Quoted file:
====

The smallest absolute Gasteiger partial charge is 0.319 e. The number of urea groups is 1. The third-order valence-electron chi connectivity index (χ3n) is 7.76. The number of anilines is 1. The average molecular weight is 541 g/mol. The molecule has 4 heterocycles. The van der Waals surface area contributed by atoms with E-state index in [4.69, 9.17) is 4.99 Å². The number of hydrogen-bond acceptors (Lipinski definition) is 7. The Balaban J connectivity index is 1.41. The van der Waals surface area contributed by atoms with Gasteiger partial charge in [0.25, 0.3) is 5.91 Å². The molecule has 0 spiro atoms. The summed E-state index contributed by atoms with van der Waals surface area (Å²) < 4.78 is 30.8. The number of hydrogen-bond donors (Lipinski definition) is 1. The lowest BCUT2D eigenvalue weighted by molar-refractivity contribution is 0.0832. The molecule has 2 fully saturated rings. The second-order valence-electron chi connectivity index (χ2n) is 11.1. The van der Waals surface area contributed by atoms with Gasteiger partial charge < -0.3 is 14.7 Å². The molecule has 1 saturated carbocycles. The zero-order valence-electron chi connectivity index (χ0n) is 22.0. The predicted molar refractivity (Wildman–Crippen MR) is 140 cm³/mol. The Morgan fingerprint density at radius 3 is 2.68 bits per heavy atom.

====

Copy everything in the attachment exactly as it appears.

The smallest absolute Gasteiger partial charge is 0.319 e. The number of urea groups is 1. The third-order valence-electron chi connectivity index (χ3n) is 7.76. The number of anilines is 1. The average molecular weight is 541 g/mol. The molecule has 4 heterocycles. The van der Waals surface area contributed by atoms with E-state index in [4.69, 9.17) is 4.99 Å². The number of hydrogen-bond acceptors (Lipinski definition) is 7. The Balaban J connectivity index is 1.41. The van der Waals surface area contributed by atoms with Gasteiger partial charge in [0.25, 0.3) is 5.91 Å². The molecule has 0 spiro atoms. The summed E-state index contributed by atoms with van der Waals surface area (Å²) < 4.78 is 30.8. The number of hydrogen-bond donors (Lipinski definition) is 1. The lowest BCUT2D eigenvalue weighted by molar-refractivity contribution is 0.0832. The molecule has 2 fully saturated rings. The second-order valence-electron chi connectivity index (χ2n) is 11.1. The van der Waals surface area contributed by atoms with Gasteiger partial charge < -0.3 is 14.7 Å². The molecule has 1 saturated carbocycles. The zero-order valence-electron chi connectivity index (χ0n) is 22.0. The predicted molar refractivity (Wildman–Crippen MR) is 140 cm³/mol. The Morgan fingerprint density at radius 3 is 2.68 bits per heavy atom.